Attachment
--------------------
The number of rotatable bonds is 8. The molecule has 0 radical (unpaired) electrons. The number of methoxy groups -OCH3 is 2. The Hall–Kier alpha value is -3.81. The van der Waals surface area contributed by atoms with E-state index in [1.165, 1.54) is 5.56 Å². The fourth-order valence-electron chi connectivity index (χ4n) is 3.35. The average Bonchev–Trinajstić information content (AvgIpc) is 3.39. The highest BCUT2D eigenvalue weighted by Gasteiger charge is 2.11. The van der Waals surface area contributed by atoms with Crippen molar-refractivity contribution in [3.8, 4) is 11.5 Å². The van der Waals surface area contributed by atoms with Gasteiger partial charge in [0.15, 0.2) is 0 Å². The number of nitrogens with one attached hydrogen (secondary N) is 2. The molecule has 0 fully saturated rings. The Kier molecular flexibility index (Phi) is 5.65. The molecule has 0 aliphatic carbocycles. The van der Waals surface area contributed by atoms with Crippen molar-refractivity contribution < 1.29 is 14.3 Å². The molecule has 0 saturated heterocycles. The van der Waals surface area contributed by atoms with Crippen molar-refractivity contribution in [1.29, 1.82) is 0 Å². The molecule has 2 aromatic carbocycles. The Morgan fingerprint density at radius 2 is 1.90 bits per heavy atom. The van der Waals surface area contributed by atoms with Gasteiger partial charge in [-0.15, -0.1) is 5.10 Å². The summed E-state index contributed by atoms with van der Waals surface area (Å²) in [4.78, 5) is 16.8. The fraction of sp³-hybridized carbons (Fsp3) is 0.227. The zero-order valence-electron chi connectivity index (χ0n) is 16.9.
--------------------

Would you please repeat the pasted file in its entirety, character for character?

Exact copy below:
The number of rotatable bonds is 8. The molecule has 0 radical (unpaired) electrons. The number of methoxy groups -OCH3 is 2. The Hall–Kier alpha value is -3.81. The van der Waals surface area contributed by atoms with E-state index in [1.165, 1.54) is 5.56 Å². The fourth-order valence-electron chi connectivity index (χ4n) is 3.35. The average Bonchev–Trinajstić information content (AvgIpc) is 3.39. The highest BCUT2D eigenvalue weighted by Gasteiger charge is 2.11. The van der Waals surface area contributed by atoms with Crippen molar-refractivity contribution in [3.8, 4) is 11.5 Å². The van der Waals surface area contributed by atoms with Gasteiger partial charge in [0.15, 0.2) is 0 Å². The number of nitrogens with one attached hydrogen (secondary N) is 2. The molecule has 0 fully saturated rings. The Kier molecular flexibility index (Phi) is 5.65. The molecule has 0 aliphatic carbocycles. The van der Waals surface area contributed by atoms with Crippen molar-refractivity contribution < 1.29 is 14.3 Å². The molecule has 0 saturated heterocycles. The van der Waals surface area contributed by atoms with Crippen molar-refractivity contribution in [1.29, 1.82) is 0 Å². The molecule has 2 aromatic carbocycles. The Morgan fingerprint density at radius 2 is 1.90 bits per heavy atom. The van der Waals surface area contributed by atoms with Gasteiger partial charge in [-0.15, -0.1) is 5.10 Å². The summed E-state index contributed by atoms with van der Waals surface area (Å²) in [4.78, 5) is 16.8. The fraction of sp³-hybridized carbons (Fsp3) is 0.227. The zero-order valence-electron chi connectivity index (χ0n) is 16.9.